So, what do we need to enter the Fastboot mode in, say, MT6572 KaiOS phone? The ready recipe (alongside the script) is in the same archive but I’m going to focus on the theory here. Upon powering up, the first thing that MediaTek chipset runs is the BootROM (BROM) which is baked into the chipset itself (similar to PBL in Qualcomms). Then, the first thing NOT baked into the chipset is run: a preloader (similar to SBL in Qualcomms but not quite). The preloader opens a serial port (I’m calling it a bootport for convenience) over USB for the brief moment before further passing the control to the actual bootloader (U-Boot etc). Remember: Fastboot is implemented in U-Boot but the bootport is opened by the preloader. This is a very important bit.

While the bootport is open, the preloader can accept either the binary sequence to enter the Download mode (hex: a0 0a 50 05), which is “normal” flashing mode, or some ASCII string sequences to enter some other modes. If you have the preloader binary file for your device, you can easily see these string sequences. I’m using Sigma S3500 sKai as a reference, and I had seen the following command sequences that make any sense:

  • METAMETA: enter the META mode (the commands still not reversed);
  • FACTFACT: enter the Factory mode (the test menu flashed on factory);
  • FACTORYM: enter the ATE Signaling Test mode (some scary stuff);
  • FASTBOOT: enter the Fastboot mode (the thing we need);
  • ADVEMETA: perform a normal boot but with some advanced META debugging.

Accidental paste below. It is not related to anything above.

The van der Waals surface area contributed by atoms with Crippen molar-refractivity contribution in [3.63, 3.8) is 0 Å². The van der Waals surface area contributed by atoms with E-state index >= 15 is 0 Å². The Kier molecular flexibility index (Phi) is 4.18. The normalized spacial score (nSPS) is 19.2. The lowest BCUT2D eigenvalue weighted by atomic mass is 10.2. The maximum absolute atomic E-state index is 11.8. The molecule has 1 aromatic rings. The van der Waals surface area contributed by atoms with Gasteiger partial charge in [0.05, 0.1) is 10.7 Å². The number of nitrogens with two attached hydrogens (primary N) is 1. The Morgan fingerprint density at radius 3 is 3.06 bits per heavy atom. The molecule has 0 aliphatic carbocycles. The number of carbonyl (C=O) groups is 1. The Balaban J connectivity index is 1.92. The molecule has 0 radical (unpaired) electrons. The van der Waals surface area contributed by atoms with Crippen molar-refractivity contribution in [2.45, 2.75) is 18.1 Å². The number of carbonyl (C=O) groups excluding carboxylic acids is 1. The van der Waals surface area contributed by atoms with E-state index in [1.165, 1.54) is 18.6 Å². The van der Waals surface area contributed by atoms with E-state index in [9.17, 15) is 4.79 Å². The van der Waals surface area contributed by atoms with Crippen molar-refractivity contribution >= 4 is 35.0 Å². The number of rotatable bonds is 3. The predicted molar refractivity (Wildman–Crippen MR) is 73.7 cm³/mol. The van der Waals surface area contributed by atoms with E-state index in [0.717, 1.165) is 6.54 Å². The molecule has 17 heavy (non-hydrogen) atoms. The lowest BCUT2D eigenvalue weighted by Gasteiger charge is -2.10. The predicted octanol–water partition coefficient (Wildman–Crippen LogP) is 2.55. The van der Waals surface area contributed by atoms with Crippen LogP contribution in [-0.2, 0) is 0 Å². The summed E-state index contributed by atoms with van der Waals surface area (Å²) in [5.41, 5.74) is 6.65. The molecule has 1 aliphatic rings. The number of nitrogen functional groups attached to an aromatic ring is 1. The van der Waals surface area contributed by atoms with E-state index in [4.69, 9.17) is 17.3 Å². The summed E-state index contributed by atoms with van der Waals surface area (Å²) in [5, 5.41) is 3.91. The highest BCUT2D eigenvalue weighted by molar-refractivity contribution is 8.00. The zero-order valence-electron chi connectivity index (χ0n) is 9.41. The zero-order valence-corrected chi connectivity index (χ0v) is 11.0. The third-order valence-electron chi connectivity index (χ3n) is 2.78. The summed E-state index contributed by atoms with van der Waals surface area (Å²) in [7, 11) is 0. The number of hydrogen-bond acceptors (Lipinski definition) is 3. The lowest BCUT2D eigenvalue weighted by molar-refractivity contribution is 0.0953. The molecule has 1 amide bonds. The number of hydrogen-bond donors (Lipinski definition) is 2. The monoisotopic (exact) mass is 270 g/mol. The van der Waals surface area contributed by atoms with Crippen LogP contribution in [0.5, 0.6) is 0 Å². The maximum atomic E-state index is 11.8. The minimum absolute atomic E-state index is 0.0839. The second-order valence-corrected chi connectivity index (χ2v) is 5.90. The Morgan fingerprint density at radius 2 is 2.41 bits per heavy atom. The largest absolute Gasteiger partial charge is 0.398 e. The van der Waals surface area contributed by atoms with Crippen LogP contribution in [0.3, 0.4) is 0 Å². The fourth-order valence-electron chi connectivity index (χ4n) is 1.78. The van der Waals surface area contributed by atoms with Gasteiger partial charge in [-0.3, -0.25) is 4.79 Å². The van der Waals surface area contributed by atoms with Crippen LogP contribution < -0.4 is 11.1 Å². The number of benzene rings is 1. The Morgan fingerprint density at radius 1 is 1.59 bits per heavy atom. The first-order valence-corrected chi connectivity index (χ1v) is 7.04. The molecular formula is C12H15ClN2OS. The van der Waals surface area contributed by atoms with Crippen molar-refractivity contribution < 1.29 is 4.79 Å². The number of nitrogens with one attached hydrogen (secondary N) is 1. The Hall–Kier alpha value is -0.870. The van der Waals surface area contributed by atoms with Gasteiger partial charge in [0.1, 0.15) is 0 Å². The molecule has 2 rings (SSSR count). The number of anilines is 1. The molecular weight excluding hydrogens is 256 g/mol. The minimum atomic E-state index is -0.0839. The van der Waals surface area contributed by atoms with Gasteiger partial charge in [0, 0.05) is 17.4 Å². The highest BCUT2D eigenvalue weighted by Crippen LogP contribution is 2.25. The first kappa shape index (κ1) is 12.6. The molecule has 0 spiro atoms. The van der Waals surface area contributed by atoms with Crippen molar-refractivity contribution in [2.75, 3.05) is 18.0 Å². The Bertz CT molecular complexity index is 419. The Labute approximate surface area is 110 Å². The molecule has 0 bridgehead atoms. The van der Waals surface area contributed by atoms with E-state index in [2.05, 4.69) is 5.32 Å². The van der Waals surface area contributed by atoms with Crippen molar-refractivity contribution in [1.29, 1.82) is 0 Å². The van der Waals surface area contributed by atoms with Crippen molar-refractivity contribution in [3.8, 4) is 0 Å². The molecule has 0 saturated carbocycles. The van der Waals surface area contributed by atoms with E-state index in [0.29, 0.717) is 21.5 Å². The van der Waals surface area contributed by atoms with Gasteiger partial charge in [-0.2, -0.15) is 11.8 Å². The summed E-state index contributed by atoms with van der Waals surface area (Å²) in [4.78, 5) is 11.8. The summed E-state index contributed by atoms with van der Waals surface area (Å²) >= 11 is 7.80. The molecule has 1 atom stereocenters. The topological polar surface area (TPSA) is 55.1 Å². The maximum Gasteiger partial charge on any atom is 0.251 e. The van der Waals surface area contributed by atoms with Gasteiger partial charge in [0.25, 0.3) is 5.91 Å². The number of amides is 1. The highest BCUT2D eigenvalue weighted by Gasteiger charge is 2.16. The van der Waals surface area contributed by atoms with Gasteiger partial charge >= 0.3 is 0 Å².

And we just start spamming one of these strings on the port until we get the correct preloader response. This response happens to be READY + last three letters of the commands reversed. So, if we send FASTBOOT, the bootport will respond with READYTOO, if we send METAMETA, the port will respond with READYATE, and so on.

So, spamming the string FASTBOOT on the bootport until we get READYTOO response is really all we need to put any MediaTek KaiOS device into Fastboot mode. And then we can act according to the above information and flash the patched cache image.

Now, I’d like to reply to this comment:

Just be careful here - hijacking recovery service is pretty common way to root a device.

First, he was writing this as if rooting is something bad - in the Bugzilla of a supposedly open OS! Second, just no: in general, jailbreaking the device to get the privileged developer access doesn’t move you even a bit closer to the root access. These two mechanisms are totally unrelated. Moreover, old and tested temporary rooting tricks like using engmodeExtension.startUniversalCommand call don’t work anymore on some new MediaTek-based devices, so they require patching the boot partition in the proper way and reflashing it via Fastboot (which is not a safe procedure anymore) and only then you can get any ADB root access. So, proprietards have little to worry about this jailbreaking method anyway.

I think this discovery will open much more possibilities for large amount of newcoming KaiOS devices, most of which are based on MediaTek chipsets. I believe this can be a new page in the history of KaiOS jailbreaking and can have much more impact on the user-vendor relationship in the future. This was worth waiting almost two years, and this was worth returning to.

The show must go on!